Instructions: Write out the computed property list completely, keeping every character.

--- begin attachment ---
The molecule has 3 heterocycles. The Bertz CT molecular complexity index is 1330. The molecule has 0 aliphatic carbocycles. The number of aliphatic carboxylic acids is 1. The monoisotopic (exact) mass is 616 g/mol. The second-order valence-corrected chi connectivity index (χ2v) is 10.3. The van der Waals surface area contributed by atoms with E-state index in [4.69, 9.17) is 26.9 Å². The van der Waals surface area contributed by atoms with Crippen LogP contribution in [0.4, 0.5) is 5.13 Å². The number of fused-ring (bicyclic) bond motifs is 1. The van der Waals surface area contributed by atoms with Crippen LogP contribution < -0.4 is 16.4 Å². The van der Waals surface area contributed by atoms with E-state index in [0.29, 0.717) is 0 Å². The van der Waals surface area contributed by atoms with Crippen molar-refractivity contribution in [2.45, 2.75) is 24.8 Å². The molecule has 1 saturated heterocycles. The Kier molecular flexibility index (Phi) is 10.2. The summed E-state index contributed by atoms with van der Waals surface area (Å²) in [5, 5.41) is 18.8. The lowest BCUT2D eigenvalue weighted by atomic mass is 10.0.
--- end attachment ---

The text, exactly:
The molecule has 3 heterocycles. The Bertz CT molecular complexity index is 1330. The molecule has 0 aliphatic carbocycles. The number of aliphatic carboxylic acids is 1. The monoisotopic (exact) mass is 616 g/mol. The second-order valence-corrected chi connectivity index (χ2v) is 10.3. The van der Waals surface area contributed by atoms with E-state index in [4.69, 9.17) is 26.9 Å². The van der Waals surface area contributed by atoms with Crippen LogP contribution in [0.4, 0.5) is 5.13 Å². The number of fused-ring (bicyclic) bond motifs is 1. The van der Waals surface area contributed by atoms with Crippen LogP contribution < -0.4 is 16.4 Å². The van der Waals surface area contributed by atoms with E-state index in [0.29, 0.717) is 0 Å². The van der Waals surface area contributed by atoms with Crippen molar-refractivity contribution in [2.45, 2.75) is 24.8 Å². The molecule has 1 saturated heterocycles. The Kier molecular flexibility index (Phi) is 10.2. The summed E-state index contributed by atoms with van der Waals surface area (Å²) in [5, 5.41) is 18.8. The lowest BCUT2D eigenvalue weighted by atomic mass is 10.0.